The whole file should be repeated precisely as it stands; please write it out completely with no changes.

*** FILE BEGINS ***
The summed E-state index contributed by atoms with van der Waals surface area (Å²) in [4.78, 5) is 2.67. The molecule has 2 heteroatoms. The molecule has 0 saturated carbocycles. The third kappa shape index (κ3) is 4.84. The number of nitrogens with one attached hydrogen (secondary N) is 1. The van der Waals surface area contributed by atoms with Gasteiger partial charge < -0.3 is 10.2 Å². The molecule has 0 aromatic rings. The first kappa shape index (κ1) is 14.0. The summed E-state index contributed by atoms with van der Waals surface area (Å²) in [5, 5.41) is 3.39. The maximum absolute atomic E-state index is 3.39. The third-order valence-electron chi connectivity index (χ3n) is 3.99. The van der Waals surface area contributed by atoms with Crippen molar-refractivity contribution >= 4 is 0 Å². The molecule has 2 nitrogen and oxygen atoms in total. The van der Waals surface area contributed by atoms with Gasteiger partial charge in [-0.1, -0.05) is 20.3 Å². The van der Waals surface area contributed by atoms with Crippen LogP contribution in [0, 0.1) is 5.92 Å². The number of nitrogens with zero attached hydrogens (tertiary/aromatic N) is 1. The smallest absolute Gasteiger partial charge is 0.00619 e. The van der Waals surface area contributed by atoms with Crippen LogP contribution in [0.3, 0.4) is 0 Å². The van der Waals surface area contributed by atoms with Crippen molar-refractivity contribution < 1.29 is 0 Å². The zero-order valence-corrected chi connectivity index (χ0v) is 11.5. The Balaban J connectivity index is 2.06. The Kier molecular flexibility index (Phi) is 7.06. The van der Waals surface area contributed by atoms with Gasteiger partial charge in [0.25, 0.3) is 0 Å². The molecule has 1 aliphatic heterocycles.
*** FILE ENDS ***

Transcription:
The summed E-state index contributed by atoms with van der Waals surface area (Å²) in [4.78, 5) is 2.67. The molecule has 2 heteroatoms. The molecule has 0 saturated carbocycles. The third kappa shape index (κ3) is 4.84. The number of nitrogens with one attached hydrogen (secondary N) is 1. The van der Waals surface area contributed by atoms with Gasteiger partial charge < -0.3 is 10.2 Å². The molecule has 0 aromatic rings. The first kappa shape index (κ1) is 14.0. The summed E-state index contributed by atoms with van der Waals surface area (Å²) in [5, 5.41) is 3.39. The maximum absolute atomic E-state index is 3.39. The third-order valence-electron chi connectivity index (χ3n) is 3.99. The van der Waals surface area contributed by atoms with Crippen molar-refractivity contribution >= 4 is 0 Å². The molecule has 2 nitrogen and oxygen atoms in total. The van der Waals surface area contributed by atoms with Gasteiger partial charge in [-0.1, -0.05) is 20.3 Å². The van der Waals surface area contributed by atoms with Crippen LogP contribution in [0, 0.1) is 5.92 Å². The number of nitrogens with zero attached hydrogens (tertiary/aromatic N) is 1. The smallest absolute Gasteiger partial charge is 0.00619 e. The van der Waals surface area contributed by atoms with Crippen LogP contribution in [0.3, 0.4) is 0 Å². The van der Waals surface area contributed by atoms with Crippen molar-refractivity contribution < 1.29 is 0 Å². The zero-order valence-corrected chi connectivity index (χ0v) is 11.5. The Balaban J connectivity index is 2.06. The Kier molecular flexibility index (Phi) is 7.06. The van der Waals surface area contributed by atoms with Gasteiger partial charge in [0.25, 0.3) is 0 Å². The molecule has 1 aliphatic heterocycles.